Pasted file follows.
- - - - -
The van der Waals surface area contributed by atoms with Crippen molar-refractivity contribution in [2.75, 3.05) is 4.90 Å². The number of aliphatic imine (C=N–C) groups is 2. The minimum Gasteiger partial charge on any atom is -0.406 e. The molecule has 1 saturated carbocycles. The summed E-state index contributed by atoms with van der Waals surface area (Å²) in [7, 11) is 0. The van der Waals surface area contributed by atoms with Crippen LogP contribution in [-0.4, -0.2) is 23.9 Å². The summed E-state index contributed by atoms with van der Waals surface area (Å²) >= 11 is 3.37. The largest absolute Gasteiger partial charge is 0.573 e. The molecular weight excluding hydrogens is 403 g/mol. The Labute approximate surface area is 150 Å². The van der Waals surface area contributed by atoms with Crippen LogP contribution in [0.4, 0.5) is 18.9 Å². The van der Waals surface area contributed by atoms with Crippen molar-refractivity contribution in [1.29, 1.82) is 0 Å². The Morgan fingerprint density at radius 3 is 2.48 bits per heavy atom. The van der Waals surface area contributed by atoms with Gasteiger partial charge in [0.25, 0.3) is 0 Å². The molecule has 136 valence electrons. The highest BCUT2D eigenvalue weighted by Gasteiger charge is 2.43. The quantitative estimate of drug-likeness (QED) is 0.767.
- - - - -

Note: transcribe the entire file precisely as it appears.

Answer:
The van der Waals surface area contributed by atoms with Crippen molar-refractivity contribution in [2.75, 3.05) is 4.90 Å². The number of aliphatic imine (C=N–C) groups is 2. The minimum Gasteiger partial charge on any atom is -0.406 e. The molecule has 1 saturated carbocycles. The summed E-state index contributed by atoms with van der Waals surface area (Å²) in [7, 11) is 0. The van der Waals surface area contributed by atoms with Crippen LogP contribution in [-0.4, -0.2) is 23.9 Å². The summed E-state index contributed by atoms with van der Waals surface area (Å²) >= 11 is 3.37. The largest absolute Gasteiger partial charge is 0.573 e. The molecular weight excluding hydrogens is 403 g/mol. The Labute approximate surface area is 150 Å². The van der Waals surface area contributed by atoms with Crippen LogP contribution in [0.4, 0.5) is 18.9 Å². The van der Waals surface area contributed by atoms with Crippen molar-refractivity contribution in [1.29, 1.82) is 0 Å². The Morgan fingerprint density at radius 3 is 2.48 bits per heavy atom. The van der Waals surface area contributed by atoms with Gasteiger partial charge in [0.25, 0.3) is 0 Å². The molecule has 136 valence electrons. The highest BCUT2D eigenvalue weighted by Gasteiger charge is 2.43. The quantitative estimate of drug-likeness (QED) is 0.767.